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In case you're paranoid — here's what to expect from local police on 4/20

A UNC student lights a joint filled with marijuana as part of a photo illustration. U.S. Sen. Thom Tillis, R-NC, co-sponsored a bill that would legalize medical marijuana. 

A UNC student lights a joint filled with marijuana as part of a photo illustration. U.S. Sen. Thom Tillis, R-NC, co-sponsored a bill that would legalize medical marijuana. 

College students and residents alike may “blaze it” this April 20, residents of Carrboro and Chapel Hill shouldn’t expect changes in police presence and enforcement.

April 20, commonly known as 4/20, has become a day known for marijuana use. 

The Chapel Hill Police Department (CHPD) said they tend to operate with the same level of presence and diligence on April 20 as the rest of the year because they never had issues in previous years to suggest otherwise. 

“We don't treat April 20 in Chapel Hill any differently than any other day. We have our normal police presence and treat illegal drug use the same as the other 364 days of the year,” said spokesperson Ran Northam in an email.

Northam said there was one person arrested by the Chapel Hill Police Department on last year’s April 20. The person was arrested for possession with intent to manufacture, sell or deliver marijuana.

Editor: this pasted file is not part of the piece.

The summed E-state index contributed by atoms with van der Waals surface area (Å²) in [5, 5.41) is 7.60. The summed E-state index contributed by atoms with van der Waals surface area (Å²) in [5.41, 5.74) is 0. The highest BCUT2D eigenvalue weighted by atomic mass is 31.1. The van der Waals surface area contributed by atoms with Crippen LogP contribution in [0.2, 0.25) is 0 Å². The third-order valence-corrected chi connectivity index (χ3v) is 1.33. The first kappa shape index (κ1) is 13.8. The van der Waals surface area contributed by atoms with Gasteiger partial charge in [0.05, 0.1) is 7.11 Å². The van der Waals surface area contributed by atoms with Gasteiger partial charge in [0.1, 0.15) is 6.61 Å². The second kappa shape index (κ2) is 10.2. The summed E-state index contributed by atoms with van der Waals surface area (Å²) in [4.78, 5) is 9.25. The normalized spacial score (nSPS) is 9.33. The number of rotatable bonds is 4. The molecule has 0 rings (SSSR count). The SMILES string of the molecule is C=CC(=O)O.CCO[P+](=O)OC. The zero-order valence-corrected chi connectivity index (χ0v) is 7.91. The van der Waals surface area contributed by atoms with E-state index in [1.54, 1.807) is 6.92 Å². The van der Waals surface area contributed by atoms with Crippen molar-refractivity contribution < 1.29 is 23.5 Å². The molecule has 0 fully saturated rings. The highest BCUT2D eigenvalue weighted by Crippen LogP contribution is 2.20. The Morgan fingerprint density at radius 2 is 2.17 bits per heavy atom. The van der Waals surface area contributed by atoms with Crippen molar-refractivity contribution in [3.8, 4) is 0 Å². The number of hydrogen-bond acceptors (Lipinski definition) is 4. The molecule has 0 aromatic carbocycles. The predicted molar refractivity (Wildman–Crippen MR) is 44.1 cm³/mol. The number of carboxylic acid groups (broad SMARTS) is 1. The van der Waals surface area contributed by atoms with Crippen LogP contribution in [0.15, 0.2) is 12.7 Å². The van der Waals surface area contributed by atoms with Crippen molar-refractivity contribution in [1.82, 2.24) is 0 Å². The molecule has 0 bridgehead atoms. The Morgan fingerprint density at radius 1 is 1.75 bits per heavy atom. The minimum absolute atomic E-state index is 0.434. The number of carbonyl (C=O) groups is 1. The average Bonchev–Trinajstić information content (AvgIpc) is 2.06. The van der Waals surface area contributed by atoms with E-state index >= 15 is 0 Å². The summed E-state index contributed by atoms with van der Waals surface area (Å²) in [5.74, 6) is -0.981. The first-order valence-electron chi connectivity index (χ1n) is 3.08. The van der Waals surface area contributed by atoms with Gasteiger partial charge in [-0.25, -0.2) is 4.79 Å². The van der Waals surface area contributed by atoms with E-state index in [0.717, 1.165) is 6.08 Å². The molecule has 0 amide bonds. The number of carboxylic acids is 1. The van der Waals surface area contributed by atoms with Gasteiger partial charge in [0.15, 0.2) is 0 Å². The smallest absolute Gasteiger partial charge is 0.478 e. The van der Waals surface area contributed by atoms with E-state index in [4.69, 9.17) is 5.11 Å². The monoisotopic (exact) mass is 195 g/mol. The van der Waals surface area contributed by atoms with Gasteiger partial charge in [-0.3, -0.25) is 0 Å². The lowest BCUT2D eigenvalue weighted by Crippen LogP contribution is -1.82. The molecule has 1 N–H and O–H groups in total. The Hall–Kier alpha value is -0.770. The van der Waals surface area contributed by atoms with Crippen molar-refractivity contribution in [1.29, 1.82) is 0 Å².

Brad Ward, narcotics investigator with the Carrboro Police Department, said in an email that there doesn’t tend to be an increase in drug charges on April 20 in Carrboro either. 

“There will be no increased police presence. Historically there hasn’t been an increase in incidents on 4/20 to warrant an increased presence,” Ward said.

Ward said that last year's April 20 there were no charges made for possession or the intent to sell marijuana in Carrboro. 

Chief Police Officer of CHPD Chris Blue said that reducing the emphasis on low level possession crimes such as possession of a low level of marijuana is an intentional effort to maximize and most efficiently respond to community needs.

“We don’t spend a whole lot of enforcement time on low level, low volume drug arrests. That's not necessarily the best use of our time,” said Blue. “There’s organizational philosophy that we don’t do lots of low level marijuana enforcement.”

Since the start of this year to April 19, CHPD has made 43 drug-related arrests and citations.

“We know that statistically across the country that the outcomes in terms of criminal charges for low level possession of marijuana tend to be skewed towards African Americans and there’s a significant disparity there,” Blue said. “Without corresponding data to suggest, by the way, that African Americans possess and use marijuana at significantly higher rates than anybody else.”

Blue said he also hasn’t heard significant concern from residents that low level marijuana possession has been an issue. He said that he thinks people in the community are also aware of the disparate outcomes of charges and expect the CHPD to be thinking about ways to mitigate those disparities.

“I think our community has been heard much more that way than specifically taking a position on marijuana enforcement just on its face,” Blue said.


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